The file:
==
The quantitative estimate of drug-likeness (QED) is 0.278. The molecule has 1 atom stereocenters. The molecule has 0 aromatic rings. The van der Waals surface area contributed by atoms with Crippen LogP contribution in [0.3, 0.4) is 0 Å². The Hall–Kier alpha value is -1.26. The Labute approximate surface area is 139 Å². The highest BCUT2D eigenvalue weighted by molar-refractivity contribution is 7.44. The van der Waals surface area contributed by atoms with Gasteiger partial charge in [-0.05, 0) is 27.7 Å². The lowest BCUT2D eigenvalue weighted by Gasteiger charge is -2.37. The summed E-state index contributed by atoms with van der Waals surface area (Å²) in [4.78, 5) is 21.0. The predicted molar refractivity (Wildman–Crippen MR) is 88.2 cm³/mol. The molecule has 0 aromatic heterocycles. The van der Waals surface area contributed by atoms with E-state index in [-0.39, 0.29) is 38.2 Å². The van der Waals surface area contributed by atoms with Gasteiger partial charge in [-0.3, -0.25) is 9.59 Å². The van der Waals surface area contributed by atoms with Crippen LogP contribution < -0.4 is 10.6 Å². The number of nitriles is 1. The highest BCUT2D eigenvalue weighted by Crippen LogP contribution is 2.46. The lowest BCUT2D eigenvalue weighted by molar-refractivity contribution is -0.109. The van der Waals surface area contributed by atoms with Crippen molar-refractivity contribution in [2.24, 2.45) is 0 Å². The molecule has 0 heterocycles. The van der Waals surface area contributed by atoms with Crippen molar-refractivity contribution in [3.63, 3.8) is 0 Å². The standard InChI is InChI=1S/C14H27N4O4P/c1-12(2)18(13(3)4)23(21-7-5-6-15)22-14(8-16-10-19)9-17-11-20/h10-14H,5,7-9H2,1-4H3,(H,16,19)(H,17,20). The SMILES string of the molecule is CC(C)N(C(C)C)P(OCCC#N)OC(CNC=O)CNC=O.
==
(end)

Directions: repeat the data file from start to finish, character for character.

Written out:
The quantitative estimate of drug-likeness (QED) is 0.278. The molecule has 1 atom stereocenters. The molecule has 0 aromatic rings. The van der Waals surface area contributed by atoms with Crippen LogP contribution in [0.3, 0.4) is 0 Å². The Hall–Kier alpha value is -1.26. The Labute approximate surface area is 139 Å². The highest BCUT2D eigenvalue weighted by molar-refractivity contribution is 7.44. The van der Waals surface area contributed by atoms with Gasteiger partial charge in [-0.05, 0) is 27.7 Å². The lowest BCUT2D eigenvalue weighted by Gasteiger charge is -2.37. The summed E-state index contributed by atoms with van der Waals surface area (Å²) in [4.78, 5) is 21.0. The predicted molar refractivity (Wildman–Crippen MR) is 88.2 cm³/mol. The molecule has 0 aromatic heterocycles. The van der Waals surface area contributed by atoms with E-state index in [-0.39, 0.29) is 38.2 Å². The van der Waals surface area contributed by atoms with Gasteiger partial charge in [-0.3, -0.25) is 9.59 Å². The van der Waals surface area contributed by atoms with Crippen LogP contribution < -0.4 is 10.6 Å². The number of nitriles is 1. The highest BCUT2D eigenvalue weighted by Crippen LogP contribution is 2.46. The lowest BCUT2D eigenvalue weighted by molar-refractivity contribution is -0.109. The van der Waals surface area contributed by atoms with Crippen molar-refractivity contribution in [2.24, 2.45) is 0 Å². The molecule has 0 heterocycles. The van der Waals surface area contributed by atoms with Crippen molar-refractivity contribution in [3.63, 3.8) is 0 Å². The standard InChI is InChI=1S/C14H27N4O4P/c1-12(2)18(13(3)4)23(21-7-5-6-15)22-14(8-16-10-19)9-17-11-20/h10-14H,5,7-9H2,1-4H3,(H,16,19)(H,17,20). The SMILES string of the molecule is CC(C)N(C(C)C)P(OCCC#N)OC(CNC=O)CNC=O.